Community, Education, Parents

Erasure of the Muslim Superhero: The effect of Islamophobia on Muslim children

The Easter break. A time that staff and students alike look forward to, especially after a long and eventful term. As a teacher who remembers what it was like to be a student, (and someone who has a younger brother who is still in school) I know what it’s like to have a stack of homework to do and the pure hatred that is directed towards the teacher for setting it. As a result, I decided to keep the Easter break assignment for my Year 7 group short, simple and entertaining, allowing me to asses their creative writing capabilities and knowing that they would have fun with it at the same time.

Task: You are a superhero who wakes up one morning and realises that all your powers have gone. Write about your experience and your venture to get them back.

I allowed the class to get started on their stories, planning it all out and showing me their thought process. One of the boys in my class was struggling so I went over to help him oil the motors and get him on the road to writing. After a spot of planning, I asked him about the name of his superhero. I did not expect the conversation that would come next.

Me: So, final steps! What are you going to name your superhero? Peter? John?

Student: I don’t like those kind of names.

Me (feeling silly for not having suggested any Muslim names): How about something like Ali the Awesome? Or Super Sajjad? Or Mega Muhammed?

Student: No way, miss. I wouldn’t even dare.

Me: Wait, why? If you’re worried about me marking it, I don’t mind at all – I’m giving you full creative license on this task.

Student: No, I can’t give my superhero a Muslim name.

Me (after a few moments): Why can’t you give them a Muslim name? I don’t get it.

Student: Because Muslims can’t be superheroes. Don’t you see the news and the Internet or any types of social media? They think all Muslims are bad people. Everyone thinks we’re the villains so we can’t be superheroes, even in a fake story.

And that’s when it hit me, a blow to the mind that left me completely speechless.

How is it that an innocent 11 year old has been so completely brainwashed that he no longer has the ability to see worth in himself or his fellow brothers and sisters in faith? What kind of world do we live in whereby we don’t value the idea that anyone and everyone can be a superhero in their own way? What message are we giving the future generations when all forms of media and literature perpetrate the idea that Muslims can only be “baddies” in this world?

imageIt took me a few moments to take in what he had said. Dazed, I instructed him to keep brainstorming and that I would check back in a few minutes. In those few minutes, I walked around the classroom almost in a trance. I knew I had to do something. Quickly, I drew up a plan for a short story about Mega Muhammed, a superhero who had lost his ability to fly and lift heavy weights; a character who defied all odds and all the problems sent his way and gained back his powers which had been stolen by his enemy, a villain who disliked his abilities.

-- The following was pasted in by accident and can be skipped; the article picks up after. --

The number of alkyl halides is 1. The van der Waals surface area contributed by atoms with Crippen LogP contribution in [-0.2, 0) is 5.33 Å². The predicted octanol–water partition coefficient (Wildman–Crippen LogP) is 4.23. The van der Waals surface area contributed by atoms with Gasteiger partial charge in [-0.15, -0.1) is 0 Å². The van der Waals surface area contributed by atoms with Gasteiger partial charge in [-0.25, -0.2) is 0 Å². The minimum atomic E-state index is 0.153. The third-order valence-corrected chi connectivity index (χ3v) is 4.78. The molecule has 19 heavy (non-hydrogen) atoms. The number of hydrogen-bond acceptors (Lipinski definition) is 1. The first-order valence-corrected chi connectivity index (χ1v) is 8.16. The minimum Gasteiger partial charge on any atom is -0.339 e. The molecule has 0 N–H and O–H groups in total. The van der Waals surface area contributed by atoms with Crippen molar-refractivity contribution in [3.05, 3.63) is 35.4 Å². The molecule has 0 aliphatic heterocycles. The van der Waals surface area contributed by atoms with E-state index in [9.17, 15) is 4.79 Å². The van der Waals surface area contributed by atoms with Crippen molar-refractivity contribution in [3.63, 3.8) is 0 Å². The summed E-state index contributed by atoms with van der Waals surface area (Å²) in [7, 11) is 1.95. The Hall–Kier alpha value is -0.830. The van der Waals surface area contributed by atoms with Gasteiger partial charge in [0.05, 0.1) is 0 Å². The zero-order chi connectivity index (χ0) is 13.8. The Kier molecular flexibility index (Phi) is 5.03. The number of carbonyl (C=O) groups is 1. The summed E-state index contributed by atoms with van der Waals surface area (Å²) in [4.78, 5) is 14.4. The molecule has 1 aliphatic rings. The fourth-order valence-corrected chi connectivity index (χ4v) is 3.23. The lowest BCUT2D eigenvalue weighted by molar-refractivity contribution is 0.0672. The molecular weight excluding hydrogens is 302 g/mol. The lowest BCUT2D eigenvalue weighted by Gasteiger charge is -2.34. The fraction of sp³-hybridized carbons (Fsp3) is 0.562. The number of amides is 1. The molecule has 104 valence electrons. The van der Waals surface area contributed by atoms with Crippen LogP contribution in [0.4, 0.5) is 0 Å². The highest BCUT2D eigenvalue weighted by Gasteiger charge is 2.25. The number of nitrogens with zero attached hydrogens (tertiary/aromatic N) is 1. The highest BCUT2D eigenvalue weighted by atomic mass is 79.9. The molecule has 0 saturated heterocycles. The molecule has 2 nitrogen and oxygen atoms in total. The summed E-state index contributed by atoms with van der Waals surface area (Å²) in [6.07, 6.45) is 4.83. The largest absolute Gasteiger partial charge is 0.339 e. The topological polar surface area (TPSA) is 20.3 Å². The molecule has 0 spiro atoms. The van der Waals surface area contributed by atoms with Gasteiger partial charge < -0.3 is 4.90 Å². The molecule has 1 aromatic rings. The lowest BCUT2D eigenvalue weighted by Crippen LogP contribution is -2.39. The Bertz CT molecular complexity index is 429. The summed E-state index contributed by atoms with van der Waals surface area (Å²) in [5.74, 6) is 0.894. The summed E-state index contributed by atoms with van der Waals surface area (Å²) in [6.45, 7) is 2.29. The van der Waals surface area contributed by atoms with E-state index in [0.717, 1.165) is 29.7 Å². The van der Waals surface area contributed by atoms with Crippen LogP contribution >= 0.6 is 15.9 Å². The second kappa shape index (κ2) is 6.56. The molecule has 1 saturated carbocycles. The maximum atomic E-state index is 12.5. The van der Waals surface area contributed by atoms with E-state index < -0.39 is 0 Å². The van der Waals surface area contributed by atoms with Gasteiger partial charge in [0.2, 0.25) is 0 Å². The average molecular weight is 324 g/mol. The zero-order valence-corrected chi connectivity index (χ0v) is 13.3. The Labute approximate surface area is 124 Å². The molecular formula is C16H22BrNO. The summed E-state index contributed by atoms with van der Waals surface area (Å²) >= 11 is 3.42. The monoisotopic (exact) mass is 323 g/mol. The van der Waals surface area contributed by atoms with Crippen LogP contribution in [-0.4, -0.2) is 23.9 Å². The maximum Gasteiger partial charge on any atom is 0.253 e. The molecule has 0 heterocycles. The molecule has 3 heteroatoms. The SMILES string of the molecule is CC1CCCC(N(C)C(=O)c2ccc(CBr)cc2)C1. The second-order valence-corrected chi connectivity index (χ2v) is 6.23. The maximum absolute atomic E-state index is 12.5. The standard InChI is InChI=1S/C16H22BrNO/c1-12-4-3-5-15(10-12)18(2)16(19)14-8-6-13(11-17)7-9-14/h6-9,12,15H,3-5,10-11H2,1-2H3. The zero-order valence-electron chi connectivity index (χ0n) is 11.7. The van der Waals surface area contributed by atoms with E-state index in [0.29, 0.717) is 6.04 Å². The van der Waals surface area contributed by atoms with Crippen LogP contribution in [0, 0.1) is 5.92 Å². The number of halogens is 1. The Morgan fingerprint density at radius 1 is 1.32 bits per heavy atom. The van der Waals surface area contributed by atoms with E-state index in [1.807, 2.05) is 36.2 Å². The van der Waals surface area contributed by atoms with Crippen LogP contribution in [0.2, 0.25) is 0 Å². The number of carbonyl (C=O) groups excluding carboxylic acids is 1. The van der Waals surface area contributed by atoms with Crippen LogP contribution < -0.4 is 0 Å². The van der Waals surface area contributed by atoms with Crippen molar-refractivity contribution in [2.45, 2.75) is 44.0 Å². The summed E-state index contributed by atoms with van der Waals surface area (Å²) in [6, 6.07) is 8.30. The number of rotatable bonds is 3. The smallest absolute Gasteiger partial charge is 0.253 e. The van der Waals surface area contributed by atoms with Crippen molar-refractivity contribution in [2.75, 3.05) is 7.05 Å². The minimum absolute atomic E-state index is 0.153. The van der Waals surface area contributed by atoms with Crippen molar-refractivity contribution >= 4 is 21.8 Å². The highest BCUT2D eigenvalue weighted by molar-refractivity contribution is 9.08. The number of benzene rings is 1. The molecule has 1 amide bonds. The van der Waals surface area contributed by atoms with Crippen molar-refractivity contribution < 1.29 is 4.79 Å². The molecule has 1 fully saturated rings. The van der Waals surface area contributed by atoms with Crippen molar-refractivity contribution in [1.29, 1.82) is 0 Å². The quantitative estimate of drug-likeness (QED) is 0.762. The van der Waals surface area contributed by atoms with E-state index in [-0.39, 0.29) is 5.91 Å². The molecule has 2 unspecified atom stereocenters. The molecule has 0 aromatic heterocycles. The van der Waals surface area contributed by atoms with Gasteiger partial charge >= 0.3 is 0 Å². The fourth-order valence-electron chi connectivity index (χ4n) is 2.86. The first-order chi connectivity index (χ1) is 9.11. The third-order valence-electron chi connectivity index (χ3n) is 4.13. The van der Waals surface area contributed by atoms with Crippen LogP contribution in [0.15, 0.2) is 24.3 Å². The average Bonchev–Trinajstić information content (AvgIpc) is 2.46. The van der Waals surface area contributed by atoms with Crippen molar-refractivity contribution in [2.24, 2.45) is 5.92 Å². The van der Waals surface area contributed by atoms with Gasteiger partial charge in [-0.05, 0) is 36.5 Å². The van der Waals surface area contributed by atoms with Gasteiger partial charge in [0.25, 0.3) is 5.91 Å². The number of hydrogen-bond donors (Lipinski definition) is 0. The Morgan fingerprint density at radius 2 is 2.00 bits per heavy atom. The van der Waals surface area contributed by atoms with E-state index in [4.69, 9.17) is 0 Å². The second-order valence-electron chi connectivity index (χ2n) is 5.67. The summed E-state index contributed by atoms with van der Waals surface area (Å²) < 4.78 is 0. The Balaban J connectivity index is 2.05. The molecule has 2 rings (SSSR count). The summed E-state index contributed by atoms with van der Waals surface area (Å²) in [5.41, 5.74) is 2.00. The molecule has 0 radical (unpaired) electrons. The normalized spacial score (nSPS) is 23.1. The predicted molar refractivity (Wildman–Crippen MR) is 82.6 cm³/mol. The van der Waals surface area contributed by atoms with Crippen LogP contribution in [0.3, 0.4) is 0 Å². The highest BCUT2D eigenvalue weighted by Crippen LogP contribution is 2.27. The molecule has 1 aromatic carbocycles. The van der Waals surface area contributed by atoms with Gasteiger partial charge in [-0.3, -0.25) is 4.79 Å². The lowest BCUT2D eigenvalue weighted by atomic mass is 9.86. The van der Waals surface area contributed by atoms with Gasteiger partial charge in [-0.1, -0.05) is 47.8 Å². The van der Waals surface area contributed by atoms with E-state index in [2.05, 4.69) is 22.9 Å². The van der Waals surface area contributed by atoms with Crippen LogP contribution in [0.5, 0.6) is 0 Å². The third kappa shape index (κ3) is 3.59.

After sharing it with the class, getting positive responses and getting them ready to head off to their next lesson, I’m happy to report that the student I was talking to had reframed his story to revolve around Captain Mansour; a teacher who could read the minds of her students all the time (just imagine if this was a possibility… my job would be unbelievably easier!) Truth be told, I was quite entertained by the idea that he had chosen me to be the template for his superhero, but above all, I was glad that he could see a woman in a hijab as a superhero.

On that day, I was taught something that I had never expected. I realised that it was my duty as an educator to make the younger generation value themselves, their religion and their beliefs. If they are raised with the idea that they can never be a superhero, they will never believe that they too can be destined for greatness. I realised that we need to dispel the myth of the villainous Muslim character and make them realise that as a religion of true peace, they won’t be a “baddie” just because society thinks they are.

It is time for all of us to take it upon ourselves to educate the younger generation, regardless of our line of work.

For too long we have allowed our narrative to be taken over by the likes of Don DeLillo (I mean, come one – how is Hammad an embodiment of the quintessential Muslim in ‘Falling Man’?!) as well as other mainstream authors and movies which romanticise the non-Muslim man as the ultimate superhero. We need to create our own literature and write back, to counteract the erasure of the Muslim superhero and remind our young ones that effectively, we are the agents of change in this world. We have the power to influence the minds of the younger generation for the better, and as Peter Parker’s Uncle Ben would say,

“With great power comes great responsibility.”

Deputy Editor of The Muslim Vibe. Aspiring novelist, coffee lover and staunch fan of the Detroit Red Wings!

5 Comments

    1. Who the fuck are you to tell a Muslim what to do or think? Get yourself another hobby, whitey!

      1. SubhanAllah, clearly you’ve not noticed that there are around 200,000 white Muslims in the UK. With a name like yours, you’re likely one of them.

  1. Fantastic article, mashaAllah. I have two sons who adore superheroes and are in constant awe of their abilities. I am very concious of the fact that non of these superheroes are Muslim.

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